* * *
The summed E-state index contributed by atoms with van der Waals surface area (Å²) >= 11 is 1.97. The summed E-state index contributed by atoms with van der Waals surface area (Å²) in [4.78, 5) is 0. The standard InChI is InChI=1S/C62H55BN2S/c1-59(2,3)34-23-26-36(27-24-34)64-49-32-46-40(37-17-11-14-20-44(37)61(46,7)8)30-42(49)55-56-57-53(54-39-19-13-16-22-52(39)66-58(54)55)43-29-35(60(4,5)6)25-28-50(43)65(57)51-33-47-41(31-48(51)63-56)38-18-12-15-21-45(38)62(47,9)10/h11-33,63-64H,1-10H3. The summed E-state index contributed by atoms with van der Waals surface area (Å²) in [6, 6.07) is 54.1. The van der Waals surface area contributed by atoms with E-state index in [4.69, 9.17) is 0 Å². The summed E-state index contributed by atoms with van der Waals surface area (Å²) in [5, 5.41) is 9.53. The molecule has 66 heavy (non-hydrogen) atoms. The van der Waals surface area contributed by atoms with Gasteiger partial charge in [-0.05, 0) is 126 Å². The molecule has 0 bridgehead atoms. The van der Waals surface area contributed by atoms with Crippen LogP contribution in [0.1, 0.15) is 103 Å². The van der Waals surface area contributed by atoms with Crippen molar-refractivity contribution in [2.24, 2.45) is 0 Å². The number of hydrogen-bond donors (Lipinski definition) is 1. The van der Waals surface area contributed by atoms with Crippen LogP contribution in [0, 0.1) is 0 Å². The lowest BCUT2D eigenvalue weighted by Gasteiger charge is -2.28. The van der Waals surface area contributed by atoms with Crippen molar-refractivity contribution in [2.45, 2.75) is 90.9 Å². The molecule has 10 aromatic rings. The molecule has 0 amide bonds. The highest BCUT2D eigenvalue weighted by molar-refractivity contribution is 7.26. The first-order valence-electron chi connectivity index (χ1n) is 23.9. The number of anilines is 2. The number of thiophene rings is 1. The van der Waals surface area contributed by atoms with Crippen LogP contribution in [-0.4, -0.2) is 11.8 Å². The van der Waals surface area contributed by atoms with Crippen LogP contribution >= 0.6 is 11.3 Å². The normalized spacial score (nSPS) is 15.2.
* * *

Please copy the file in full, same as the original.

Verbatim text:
The summed E-state index contributed by atoms with van der Waals surface area (Å²) >= 11 is 1.97. The summed E-state index contributed by atoms with van der Waals surface area (Å²) in [4.78, 5) is 0. The standard InChI is InChI=1S/C62H55BN2S/c1-59(2,3)34-23-26-36(27-24-34)64-49-32-46-40(37-17-11-14-20-44(37)61(46,7)8)30-42(49)55-56-57-53(54-39-19-13-16-22-52(39)66-58(54)55)43-29-35(60(4,5)6)25-28-50(43)65(57)51-33-47-41(31-48(51)63-56)38-18-12-15-21-45(38)62(47,9)10/h11-33,63-64H,1-10H3. The summed E-state index contributed by atoms with van der Waals surface area (Å²) in [6, 6.07) is 54.1. The van der Waals surface area contributed by atoms with E-state index in [4.69, 9.17) is 0 Å². The summed E-state index contributed by atoms with van der Waals surface area (Å²) in [5, 5.41) is 9.53. The molecule has 66 heavy (non-hydrogen) atoms. The van der Waals surface area contributed by atoms with Gasteiger partial charge in [-0.05, 0) is 126 Å². The molecule has 0 bridgehead atoms. The van der Waals surface area contributed by atoms with Crippen LogP contribution in [0.1, 0.15) is 103 Å². The van der Waals surface area contributed by atoms with Crippen molar-refractivity contribution in [2.24, 2.45) is 0 Å². The number of hydrogen-bond donors (Lipinski definition) is 1. The van der Waals surface area contributed by atoms with Crippen LogP contribution in [0, 0.1) is 0 Å². The lowest BCUT2D eigenvalue weighted by Gasteiger charge is -2.28. The van der Waals surface area contributed by atoms with Crippen molar-refractivity contribution in [2.45, 2.75) is 90.9 Å². The molecule has 10 aromatic rings. The molecule has 0 amide bonds. The highest BCUT2D eigenvalue weighted by molar-refractivity contribution is 7.26. The first-order valence-electron chi connectivity index (χ1n) is 23.9. The number of anilines is 2. The number of thiophene rings is 1. The van der Waals surface area contributed by atoms with Crippen LogP contribution in [-0.4, -0.2) is 11.8 Å². The van der Waals surface area contributed by atoms with Crippen LogP contribution >= 0.6 is 11.3 Å². The normalized spacial score (nSPS) is 15.2.